Hotter than Hell
Vic tugged the sliding glass door that always stuck with a heavy exhale of forgotten evening and morning anguish mixed with instant coffee. He squeezed out a thin crack, terrycloth robe catching on the splintered wood frame, cursing landlord, property manager, and denied mortgage request. He placed his chipped coffee mug and greasy quart container of water mindfully on the rickety wicker bistro table and sat in one of the rusty chairs, closed his eyes, and tried to relax in the soft morning to release his shoulders and tarp-tight forehead tension.
Power lines cast swaying webbed shadows across the cracked cement slab, with grass, moss, and other unwelcome green blasting through. Vic smiled when he saw the bright orange bucket in the sunny cinderblock corner, the lone vivid patch of brilliance a tall, strong stalked and staked ghost pepper plant, copious long leaves green and shiny, proud of its singular existence and how it was able to use its lone season of life to produce its sole purpose: create ghost peppers.
Vic had gotten the ghost pepper seeds at the restaurant where he worked last year and put them in the 5 gallon bucket of dirt that had been his ashtray. He started smoking in the house, so they grew without him even noticing: when he did, he cleaned the soil, staked them properly, and began enjoying his brief happy escapes outside.
The ghost pepper plant grew slowly and steadily surrounded by hot stone and direct afternoon sun all summer. The flowers popped white buds which attracted bees and once a butterfly. Tiny peppers emerged as adorable green nubs which Vic photographed and shared on his long-quiet social accounts. The ghost peppers grew long, with bumps and spiny spikes pushing through waxy skin, the green color of nature’s toxic warning. From stem to pointy tip, Vic observed the ghost peppers transition from zesty green to boiling florescent red to ominous orange, tone brighter and hotter than a highlighter. The ghost peppers grew in pairs, scary barbed sentinels of verdant scoville despair.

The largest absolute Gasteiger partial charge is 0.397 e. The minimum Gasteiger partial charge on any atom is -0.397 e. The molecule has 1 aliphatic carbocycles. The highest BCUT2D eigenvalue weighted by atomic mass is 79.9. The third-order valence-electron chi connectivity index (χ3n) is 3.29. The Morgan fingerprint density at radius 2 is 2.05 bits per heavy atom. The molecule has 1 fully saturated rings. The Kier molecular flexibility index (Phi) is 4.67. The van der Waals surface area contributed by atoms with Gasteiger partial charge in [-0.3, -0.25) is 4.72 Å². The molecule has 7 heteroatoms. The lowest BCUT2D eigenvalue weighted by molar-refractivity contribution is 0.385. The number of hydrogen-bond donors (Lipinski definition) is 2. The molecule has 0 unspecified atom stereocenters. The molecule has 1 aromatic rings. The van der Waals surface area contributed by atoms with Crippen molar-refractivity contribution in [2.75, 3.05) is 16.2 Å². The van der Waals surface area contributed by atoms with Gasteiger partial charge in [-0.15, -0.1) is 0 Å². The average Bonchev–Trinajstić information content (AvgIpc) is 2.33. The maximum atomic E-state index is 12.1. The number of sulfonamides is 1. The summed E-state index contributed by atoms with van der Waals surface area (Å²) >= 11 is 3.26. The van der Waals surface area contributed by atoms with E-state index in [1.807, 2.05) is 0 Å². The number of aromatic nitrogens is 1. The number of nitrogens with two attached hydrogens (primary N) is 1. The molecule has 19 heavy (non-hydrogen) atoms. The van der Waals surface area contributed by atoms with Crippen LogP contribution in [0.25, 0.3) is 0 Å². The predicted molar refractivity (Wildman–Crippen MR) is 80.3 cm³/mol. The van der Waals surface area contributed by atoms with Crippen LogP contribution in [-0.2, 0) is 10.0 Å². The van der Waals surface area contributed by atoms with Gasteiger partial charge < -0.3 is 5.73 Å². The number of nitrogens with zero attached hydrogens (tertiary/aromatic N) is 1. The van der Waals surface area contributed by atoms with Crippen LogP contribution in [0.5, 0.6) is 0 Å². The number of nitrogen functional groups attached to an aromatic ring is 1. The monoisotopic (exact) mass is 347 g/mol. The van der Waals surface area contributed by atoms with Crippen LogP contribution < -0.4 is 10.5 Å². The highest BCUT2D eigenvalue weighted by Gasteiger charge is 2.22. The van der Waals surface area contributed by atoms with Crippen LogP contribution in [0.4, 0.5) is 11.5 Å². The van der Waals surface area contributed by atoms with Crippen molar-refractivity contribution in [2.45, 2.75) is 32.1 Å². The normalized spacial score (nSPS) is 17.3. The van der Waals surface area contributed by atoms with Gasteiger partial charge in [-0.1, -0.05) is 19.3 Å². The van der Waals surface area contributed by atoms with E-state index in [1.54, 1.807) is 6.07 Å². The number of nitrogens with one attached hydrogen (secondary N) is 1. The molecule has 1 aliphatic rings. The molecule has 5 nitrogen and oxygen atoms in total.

When the pointy ghost peppers appeared fully grown, Vic picked one and brought it inside, holding it in his palm with venerated adulation. He moved the dirty dishes out of the way to reach the cutting board and knife at the bottom, sliced around the seeded cap and peeled opened the flesh; flicking a few rogue seeds off the insides with the knife tip, Vic popped the ghost pepper flesh into his mouth whole and chewed, and continued chewing as ghost pepper slid down and whole body intensity lit up making his eyeballs and kneecaps sweat, oily fire atop his dermis, igniting his core.
Vic slid his robe off as he breathed deep within nostrils and sinuses like hydrothermal steam vents, releasing pressure and liquid out of cranial cavities. He ripped off his shirt and wiped his messy face, matted hair, and tired hands, ghost pepper spraying from his teeth as he screamed into the empty fireplace of his soul, stoked awake with this pungent infusion.
The mixture of moisture formed a hellacious hot spring and poured ghost pepper into his eyes blinding, completely impaired, Vic slammed his hands onto the counter and knocking the knife away fumbled and found the pepper stem and seeds and with an eruption of insane bravery tossed the entire top into his mouth and right into his stomach, melting himself into a moment of pure reality liquefying with the beauty of blackout, passing from here to there without moving, a ghost of a person eating a pepper to come back to life.